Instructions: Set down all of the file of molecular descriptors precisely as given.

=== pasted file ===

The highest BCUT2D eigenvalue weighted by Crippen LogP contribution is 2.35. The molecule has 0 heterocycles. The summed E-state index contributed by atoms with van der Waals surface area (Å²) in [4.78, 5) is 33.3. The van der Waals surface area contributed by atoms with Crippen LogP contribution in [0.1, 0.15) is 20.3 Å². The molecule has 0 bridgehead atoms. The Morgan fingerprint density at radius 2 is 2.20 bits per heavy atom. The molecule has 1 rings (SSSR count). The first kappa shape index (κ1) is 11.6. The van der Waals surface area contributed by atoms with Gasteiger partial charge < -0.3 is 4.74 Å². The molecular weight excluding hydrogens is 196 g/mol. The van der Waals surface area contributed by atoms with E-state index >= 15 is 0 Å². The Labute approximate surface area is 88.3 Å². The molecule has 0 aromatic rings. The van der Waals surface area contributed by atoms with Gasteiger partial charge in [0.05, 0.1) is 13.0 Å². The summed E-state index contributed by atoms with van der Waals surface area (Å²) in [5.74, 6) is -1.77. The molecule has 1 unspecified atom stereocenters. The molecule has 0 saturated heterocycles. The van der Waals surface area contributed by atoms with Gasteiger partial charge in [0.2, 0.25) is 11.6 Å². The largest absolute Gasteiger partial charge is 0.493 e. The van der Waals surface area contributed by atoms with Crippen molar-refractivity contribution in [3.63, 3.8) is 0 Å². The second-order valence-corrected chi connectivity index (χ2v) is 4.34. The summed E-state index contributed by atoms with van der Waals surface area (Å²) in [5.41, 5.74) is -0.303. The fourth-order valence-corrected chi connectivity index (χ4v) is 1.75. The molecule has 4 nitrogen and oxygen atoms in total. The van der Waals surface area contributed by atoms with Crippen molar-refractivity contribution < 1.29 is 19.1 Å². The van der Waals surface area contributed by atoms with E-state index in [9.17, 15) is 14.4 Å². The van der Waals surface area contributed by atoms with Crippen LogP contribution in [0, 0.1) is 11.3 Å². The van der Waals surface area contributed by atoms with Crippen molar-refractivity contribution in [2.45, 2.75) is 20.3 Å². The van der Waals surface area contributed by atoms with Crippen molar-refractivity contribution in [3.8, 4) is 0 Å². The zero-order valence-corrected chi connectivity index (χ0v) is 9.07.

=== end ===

The highest BCUT2D eigenvalue weighted by Crippen LogP contribution is 2.35. The molecule has 0 heterocycles. The summed E-state index contributed by atoms with van der Waals surface area (Å²) in [4.78, 5) is 33.3. The van der Waals surface area contributed by atoms with Crippen LogP contribution in [0.1, 0.15) is 20.3 Å². The molecule has 0 bridgehead atoms. The Morgan fingerprint density at radius 2 is 2.20 bits per heavy atom. The molecule has 1 rings (SSSR count). The first kappa shape index (κ1) is 11.6. The van der Waals surface area contributed by atoms with Gasteiger partial charge < -0.3 is 4.74 Å². The molecular weight excluding hydrogens is 196 g/mol. The van der Waals surface area contributed by atoms with E-state index >= 15 is 0 Å². The Labute approximate surface area is 88.3 Å². The molecule has 0 aromatic rings. The van der Waals surface area contributed by atoms with Gasteiger partial charge in [0.05, 0.1) is 13.0 Å². The summed E-state index contributed by atoms with van der Waals surface area (Å²) in [5.74, 6) is -1.77. The molecule has 1 unspecified atom stereocenters. The molecule has 0 saturated heterocycles. The van der Waals surface area contributed by atoms with Gasteiger partial charge in [0.2, 0.25) is 11.6 Å². The largest absolute Gasteiger partial charge is 0.493 e. The van der Waals surface area contributed by atoms with Crippen molar-refractivity contribution in [3.63, 3.8) is 0 Å². The second-order valence-corrected chi connectivity index (χ2v) is 4.34. The summed E-state index contributed by atoms with van der Waals surface area (Å²) in [5.41, 5.74) is -0.303. The fourth-order valence-corrected chi connectivity index (χ4v) is 1.75. The molecule has 4 nitrogen and oxygen atoms in total. The van der Waals surface area contributed by atoms with Crippen molar-refractivity contribution < 1.29 is 19.1 Å². The van der Waals surface area contributed by atoms with E-state index in [9.17, 15) is 14.4 Å². The van der Waals surface area contributed by atoms with Crippen LogP contribution in [0, 0.1) is 11.3 Å². The van der Waals surface area contributed by atoms with Crippen molar-refractivity contribution in [2.45, 2.75) is 20.3 Å². The van der Waals surface area contributed by atoms with Crippen molar-refractivity contribution in [3.8, 4) is 0 Å². The zero-order valence-corrected chi connectivity index (χ0v) is 9.07.